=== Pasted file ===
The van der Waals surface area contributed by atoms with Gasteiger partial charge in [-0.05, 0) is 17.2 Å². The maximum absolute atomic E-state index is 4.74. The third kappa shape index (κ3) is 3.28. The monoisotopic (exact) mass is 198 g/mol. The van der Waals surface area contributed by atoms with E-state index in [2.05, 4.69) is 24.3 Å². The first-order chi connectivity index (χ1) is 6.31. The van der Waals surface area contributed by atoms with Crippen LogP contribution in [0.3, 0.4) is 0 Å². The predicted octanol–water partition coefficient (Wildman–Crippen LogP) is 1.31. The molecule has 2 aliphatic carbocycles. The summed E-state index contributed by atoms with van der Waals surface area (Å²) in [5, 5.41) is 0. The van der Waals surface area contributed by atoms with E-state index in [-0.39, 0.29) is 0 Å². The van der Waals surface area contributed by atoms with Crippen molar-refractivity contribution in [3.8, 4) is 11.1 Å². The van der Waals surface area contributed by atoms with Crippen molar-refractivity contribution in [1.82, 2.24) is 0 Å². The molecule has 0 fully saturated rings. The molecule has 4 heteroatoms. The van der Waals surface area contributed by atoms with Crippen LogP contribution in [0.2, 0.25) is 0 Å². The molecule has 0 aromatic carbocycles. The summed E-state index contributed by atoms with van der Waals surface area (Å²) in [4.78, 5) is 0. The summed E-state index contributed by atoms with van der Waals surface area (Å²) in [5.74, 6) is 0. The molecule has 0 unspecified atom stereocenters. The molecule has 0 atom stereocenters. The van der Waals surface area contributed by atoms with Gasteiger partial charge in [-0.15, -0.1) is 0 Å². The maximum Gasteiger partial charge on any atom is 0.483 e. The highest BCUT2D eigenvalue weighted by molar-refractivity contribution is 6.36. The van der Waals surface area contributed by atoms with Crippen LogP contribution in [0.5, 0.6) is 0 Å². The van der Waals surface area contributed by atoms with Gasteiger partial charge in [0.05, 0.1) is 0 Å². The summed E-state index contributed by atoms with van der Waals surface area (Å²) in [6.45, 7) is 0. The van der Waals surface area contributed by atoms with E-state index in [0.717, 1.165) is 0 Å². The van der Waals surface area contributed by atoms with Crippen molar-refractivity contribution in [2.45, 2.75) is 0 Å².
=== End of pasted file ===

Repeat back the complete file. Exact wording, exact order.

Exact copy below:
The van der Waals surface area contributed by atoms with Gasteiger partial charge in [-0.05, 0) is 17.2 Å². The maximum absolute atomic E-state index is 4.74. The third kappa shape index (κ3) is 3.28. The monoisotopic (exact) mass is 198 g/mol. The van der Waals surface area contributed by atoms with E-state index in [2.05, 4.69) is 24.3 Å². The first-order chi connectivity index (χ1) is 6.31. The van der Waals surface area contributed by atoms with Crippen LogP contribution in [0.3, 0.4) is 0 Å². The predicted octanol–water partition coefficient (Wildman–Crippen LogP) is 1.31. The molecule has 2 aliphatic carbocycles. The summed E-state index contributed by atoms with van der Waals surface area (Å²) in [5, 5.41) is 0. The van der Waals surface area contributed by atoms with E-state index in [-0.39, 0.29) is 0 Å². The van der Waals surface area contributed by atoms with Crippen molar-refractivity contribution in [3.8, 4) is 11.1 Å². The van der Waals surface area contributed by atoms with Crippen molar-refractivity contribution in [1.82, 2.24) is 0 Å². The molecule has 0 fully saturated rings. The molecule has 4 heteroatoms. The van der Waals surface area contributed by atoms with Crippen LogP contribution in [0.2, 0.25) is 0 Å². The molecule has 0 aromatic carbocycles. The summed E-state index contributed by atoms with van der Waals surface area (Å²) in [4.78, 5) is 0. The summed E-state index contributed by atoms with van der Waals surface area (Å²) in [5.74, 6) is 0. The molecule has 0 unspecified atom stereocenters. The molecule has 0 atom stereocenters. The van der Waals surface area contributed by atoms with Gasteiger partial charge in [-0.15, -0.1) is 0 Å². The maximum Gasteiger partial charge on any atom is 0.483 e. The highest BCUT2D eigenvalue weighted by molar-refractivity contribution is 6.36. The van der Waals surface area contributed by atoms with Crippen LogP contribution in [0.5, 0.6) is 0 Å². The van der Waals surface area contributed by atoms with Gasteiger partial charge in [0.05, 0.1) is 0 Å². The summed E-state index contributed by atoms with van der Waals surface area (Å²) in [6.45, 7) is 0. The van der Waals surface area contributed by atoms with E-state index in [0.717, 1.165) is 0 Å². The van der Waals surface area contributed by atoms with Crippen molar-refractivity contribution in [2.45, 2.75) is 0 Å².